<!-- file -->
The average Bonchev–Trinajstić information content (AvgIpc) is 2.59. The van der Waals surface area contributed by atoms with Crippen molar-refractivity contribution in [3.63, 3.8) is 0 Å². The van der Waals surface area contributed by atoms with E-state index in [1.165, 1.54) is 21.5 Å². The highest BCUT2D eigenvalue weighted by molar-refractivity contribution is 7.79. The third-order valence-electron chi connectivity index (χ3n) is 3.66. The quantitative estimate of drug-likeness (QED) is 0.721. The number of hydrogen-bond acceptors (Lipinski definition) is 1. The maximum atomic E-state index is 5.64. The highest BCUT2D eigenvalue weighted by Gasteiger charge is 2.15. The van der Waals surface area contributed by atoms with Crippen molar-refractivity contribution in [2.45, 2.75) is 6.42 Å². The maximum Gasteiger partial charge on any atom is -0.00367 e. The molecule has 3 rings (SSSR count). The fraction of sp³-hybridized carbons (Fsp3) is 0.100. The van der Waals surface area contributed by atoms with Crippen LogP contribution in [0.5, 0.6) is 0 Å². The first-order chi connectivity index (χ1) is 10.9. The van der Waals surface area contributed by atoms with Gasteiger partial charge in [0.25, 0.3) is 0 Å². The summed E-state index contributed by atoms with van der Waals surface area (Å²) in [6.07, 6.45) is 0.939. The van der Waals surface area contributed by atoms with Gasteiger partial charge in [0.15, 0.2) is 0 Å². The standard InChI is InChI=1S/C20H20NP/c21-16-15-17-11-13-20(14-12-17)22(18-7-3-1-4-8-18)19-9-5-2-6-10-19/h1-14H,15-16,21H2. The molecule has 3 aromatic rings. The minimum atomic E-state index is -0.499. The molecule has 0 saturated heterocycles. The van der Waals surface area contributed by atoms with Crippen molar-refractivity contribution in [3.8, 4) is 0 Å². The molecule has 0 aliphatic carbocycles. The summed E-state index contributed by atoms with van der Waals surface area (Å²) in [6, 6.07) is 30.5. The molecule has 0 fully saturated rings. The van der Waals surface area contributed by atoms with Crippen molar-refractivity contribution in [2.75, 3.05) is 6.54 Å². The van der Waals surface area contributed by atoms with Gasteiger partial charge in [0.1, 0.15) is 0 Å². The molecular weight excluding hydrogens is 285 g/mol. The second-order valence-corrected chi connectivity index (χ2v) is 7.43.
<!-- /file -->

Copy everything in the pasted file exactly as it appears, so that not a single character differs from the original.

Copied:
The average Bonchev–Trinajstić information content (AvgIpc) is 2.59. The van der Waals surface area contributed by atoms with Crippen molar-refractivity contribution in [3.63, 3.8) is 0 Å². The van der Waals surface area contributed by atoms with E-state index in [1.165, 1.54) is 21.5 Å². The highest BCUT2D eigenvalue weighted by molar-refractivity contribution is 7.79. The third-order valence-electron chi connectivity index (χ3n) is 3.66. The quantitative estimate of drug-likeness (QED) is 0.721. The number of hydrogen-bond acceptors (Lipinski definition) is 1. The maximum atomic E-state index is 5.64. The highest BCUT2D eigenvalue weighted by Gasteiger charge is 2.15. The van der Waals surface area contributed by atoms with Crippen molar-refractivity contribution in [2.45, 2.75) is 6.42 Å². The maximum Gasteiger partial charge on any atom is -0.00367 e. The molecule has 3 rings (SSSR count). The fraction of sp³-hybridized carbons (Fsp3) is 0.100. The van der Waals surface area contributed by atoms with Crippen LogP contribution in [0.5, 0.6) is 0 Å². The first-order chi connectivity index (χ1) is 10.9. The van der Waals surface area contributed by atoms with Gasteiger partial charge in [0.25, 0.3) is 0 Å². The summed E-state index contributed by atoms with van der Waals surface area (Å²) in [6.07, 6.45) is 0.939. The van der Waals surface area contributed by atoms with Gasteiger partial charge in [0.15, 0.2) is 0 Å². The standard InChI is InChI=1S/C20H20NP/c21-16-15-17-11-13-20(14-12-17)22(18-7-3-1-4-8-18)19-9-5-2-6-10-19/h1-14H,15-16,21H2. The molecule has 3 aromatic rings. The minimum atomic E-state index is -0.499. The molecule has 0 saturated heterocycles. The van der Waals surface area contributed by atoms with Crippen molar-refractivity contribution in [3.8, 4) is 0 Å². The molecule has 0 aliphatic carbocycles. The summed E-state index contributed by atoms with van der Waals surface area (Å²) in [6, 6.07) is 30.5. The molecule has 0 fully saturated rings. The van der Waals surface area contributed by atoms with Crippen molar-refractivity contribution in [2.75, 3.05) is 6.54 Å². The van der Waals surface area contributed by atoms with Gasteiger partial charge in [0.1, 0.15) is 0 Å². The molecular weight excluding hydrogens is 285 g/mol. The second-order valence-corrected chi connectivity index (χ2v) is 7.43.